Form Halloween Candied Popcorn into balls for all those hungry goblins to munch on this weekend!
It's Halloween 2010 and this weekend is bound to be a spooky good time for all those young-at-heart, costumed spooksters.
I'm not a real fan of the scary side of the holiday, but love the silly fun involved in the dressing up, and the silly pranks.
My sister and I would always find a way to prank our grandmother.
Now that I'm an adult, I'm pretty sure she and grandpa knew who the little goblins were underneath all the make-up and masks. But they always pretended to not know, which always made the holiday fun.
However, I think we caught them off guard a few times as teenagers.
The best prank, I think, was the year we trick-or-treated their house several times in a row, wearing different costumes of course, before they figured out who we were. Our parents, who made sure they were there for the prank, started laughing the third time we got away with it, which almost gave us away.
And I was sure we were going to get caught when we returned in the same outfits the fifth time, but we didn't.
After the seventh or eighth time, I think our uncontrolled giggling got the better of us. Grandma Iva, upset because she had given out all the candy and was about to start handing out money when we showed up, wasn't really happy at our prank at first. But Papo, who was about to bust a gut laughing, said we should get to keep the candy for being so ingenious.
Needless to say, we gave back the candy when the next group of kids showed up.
I was even involved in a prank after I moved out of the house and assumed my adult life. Honestly, I will always remember it the most.
My sister was out with friends, so she wasn't involved.
My mother was visiting to help pass out treats, but was clueless to my plans.
My father saw me at the house while I was gathering supplies, but never said a word when he went to my grandparent's house for an unexpected visit.
Grandma Iva had gotten pretty good at knowing "us" by our height and other traits, so I thought I'd trick her by changing a few things about myself.
Cutting some eyeholes in an old sheet, I put on a Richard Nixon mask to hide my face and hair and wrapped another sheet around my waist to make a really long skirt. A crate from the garage made me more than 6-feet-tall when I stood on it.
Leaving my car parked at home, I walked to my grandparent's house and waited for a break in the trick-or-treaters.
When it came, I ran up, put the box on the porch, climbed on top, fixed my sheet and knocked on the door. It was hard not to laugh when my 5-foot-tall grandmother opened the door.
"My, you're a big one," she said, calling the others in the house to come look. "Want to come inside?"
We always went inside and we always tried some silly way to disguise our voice in the past, so I said nothing and shook my head no.
"Oh, OK," she said, as my mother put candy in my bag. "Do we know you?"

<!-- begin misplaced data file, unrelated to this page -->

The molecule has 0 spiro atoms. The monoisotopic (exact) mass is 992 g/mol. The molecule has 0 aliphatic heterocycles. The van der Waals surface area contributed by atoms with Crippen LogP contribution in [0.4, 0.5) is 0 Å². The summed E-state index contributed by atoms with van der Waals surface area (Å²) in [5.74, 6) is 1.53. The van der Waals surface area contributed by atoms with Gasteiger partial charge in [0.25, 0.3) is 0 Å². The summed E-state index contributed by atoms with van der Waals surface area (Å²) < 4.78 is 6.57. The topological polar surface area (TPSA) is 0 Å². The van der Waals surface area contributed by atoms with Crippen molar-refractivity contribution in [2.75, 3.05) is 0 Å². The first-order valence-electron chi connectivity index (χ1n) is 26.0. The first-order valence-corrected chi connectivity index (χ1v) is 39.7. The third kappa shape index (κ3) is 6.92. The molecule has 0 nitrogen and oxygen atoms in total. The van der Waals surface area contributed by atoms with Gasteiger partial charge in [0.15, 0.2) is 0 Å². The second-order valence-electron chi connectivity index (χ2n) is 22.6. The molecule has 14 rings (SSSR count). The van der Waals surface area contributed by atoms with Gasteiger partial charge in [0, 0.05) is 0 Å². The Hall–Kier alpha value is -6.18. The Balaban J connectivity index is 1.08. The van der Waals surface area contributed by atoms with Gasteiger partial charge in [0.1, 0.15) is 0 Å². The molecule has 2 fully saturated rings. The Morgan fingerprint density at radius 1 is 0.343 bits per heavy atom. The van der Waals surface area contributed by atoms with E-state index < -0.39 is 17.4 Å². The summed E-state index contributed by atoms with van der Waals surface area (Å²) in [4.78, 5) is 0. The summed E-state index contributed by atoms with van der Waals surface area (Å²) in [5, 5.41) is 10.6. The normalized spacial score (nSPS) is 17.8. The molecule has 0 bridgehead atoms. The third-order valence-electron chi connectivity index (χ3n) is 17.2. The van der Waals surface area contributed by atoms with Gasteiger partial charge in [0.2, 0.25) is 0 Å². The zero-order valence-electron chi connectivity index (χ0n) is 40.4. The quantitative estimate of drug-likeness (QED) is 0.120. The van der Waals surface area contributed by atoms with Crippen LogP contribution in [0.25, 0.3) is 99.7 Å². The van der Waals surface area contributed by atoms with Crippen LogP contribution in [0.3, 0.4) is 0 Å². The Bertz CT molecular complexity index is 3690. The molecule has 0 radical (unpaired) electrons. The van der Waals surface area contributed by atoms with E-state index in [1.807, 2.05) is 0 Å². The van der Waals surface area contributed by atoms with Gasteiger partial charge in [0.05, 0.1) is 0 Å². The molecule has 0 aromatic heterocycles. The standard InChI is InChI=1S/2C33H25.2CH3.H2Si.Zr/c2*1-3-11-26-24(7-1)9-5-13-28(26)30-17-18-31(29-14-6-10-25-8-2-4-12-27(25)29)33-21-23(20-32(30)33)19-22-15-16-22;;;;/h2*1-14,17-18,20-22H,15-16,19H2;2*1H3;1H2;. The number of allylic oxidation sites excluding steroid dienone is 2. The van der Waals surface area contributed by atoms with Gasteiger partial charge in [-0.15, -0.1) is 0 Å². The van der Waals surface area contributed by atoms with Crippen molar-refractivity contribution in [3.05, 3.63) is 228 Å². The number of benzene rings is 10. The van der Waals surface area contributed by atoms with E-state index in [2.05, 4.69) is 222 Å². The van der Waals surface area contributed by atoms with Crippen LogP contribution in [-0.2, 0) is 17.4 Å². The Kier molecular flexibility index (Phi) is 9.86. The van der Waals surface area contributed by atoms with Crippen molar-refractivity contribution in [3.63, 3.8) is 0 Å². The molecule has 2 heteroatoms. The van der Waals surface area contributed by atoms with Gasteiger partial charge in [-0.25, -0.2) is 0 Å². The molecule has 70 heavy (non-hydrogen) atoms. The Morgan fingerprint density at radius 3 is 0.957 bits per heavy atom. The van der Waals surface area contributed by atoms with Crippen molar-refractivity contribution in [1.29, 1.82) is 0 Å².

My grandparents always tried to identify the kids who visited the house on Halloween. It was widely known that she would give out an extra piece of candy if they couldn't figure out who you were.
I shook my head yes. I caught my grandmother looking around outside, but when she didn't see my car or any evidence of my sister a puzzled look came on her face.
"Are you a boy?"
I didn't move.
"You're a girl then?"
I still didn't move. When a lapse in judgment occurred in my life, my grandma had made it perfectly clear I was supposed to be a responsible young woman several times since leaving home, so I felt safe in not lying.
My father, who finally came to the door, recognized the sheet and winked at me before leaving the doorway. I saw my Papo realize what was going on.
"Jiminy, Iva," he grumbled as he left the doorway with a wink. "It's cold out there. Shut the door and let the kid go. You don't have to interrogate all of them you know."
More kids were coming down the street, so I knew I'd have to be quick.
"You know me," I laughed and jumped off the box to hug grandma. "Happy Halloween Grandma."
"Ivella Sue!" She said and slapped me on the butt. "You about scared to pee out of me."
We all laughed about it each year after that when Halloween came around.
Grandma Iva passed away in the spring of 1987, but I am so grateful my memories of her are so vivid.
When my doorbell rings umpteen times this Halloween weekend, I know that each time I will smile in her memory.
A co-worker brought in some caramel corn earlier this week, so I thought I'd post this recipe from a family member. Sorry, I don't know whose it is, but it's pretty good!
Halloween Candied Popcorn
1 cup granulated sugar
1/2-cup light corn syrup
1/2 teaspoon Salt
1/2 teaspoon Vanilla
6-8 cups hot popped popcorn, no kernels
1/2-cup candy corn
1 cup salted peanuts
Combine sugar, butter, corn syrup, water and salt in a large heavy saucepan and cook slowly on low heat. Stir constantly while increasing the temperature slowly to medium heat for 15-20 minutes until it reaches 265-275 degrees, or the hardball stage. Use a candy thermometer for best results.
Add the vanilla at this point and stir until mixed well.
Don't let it boil over on the stovetop or you will have a heck of a mess to clean up.
So the candy mix will adhere to the popcorn, I recommend you keep it hot by spreading it on small cookie sheets and storing it in a 250-degree oven until you mix it together.
Work quickly by pouring the candy mix into the popcorn, along with the nuts and the candy corn, until it is all covered. Put the popcorn back into the oven for five minutes to set.
Remove and pour onto wax paper, spreading out to let cool. Break into pieces and store in airtight containers immediately to keep it from getting moist. Or form into balls for a handful of crunchy goodness!
To all those who plan on enjoying Halloween, be safe out there this year!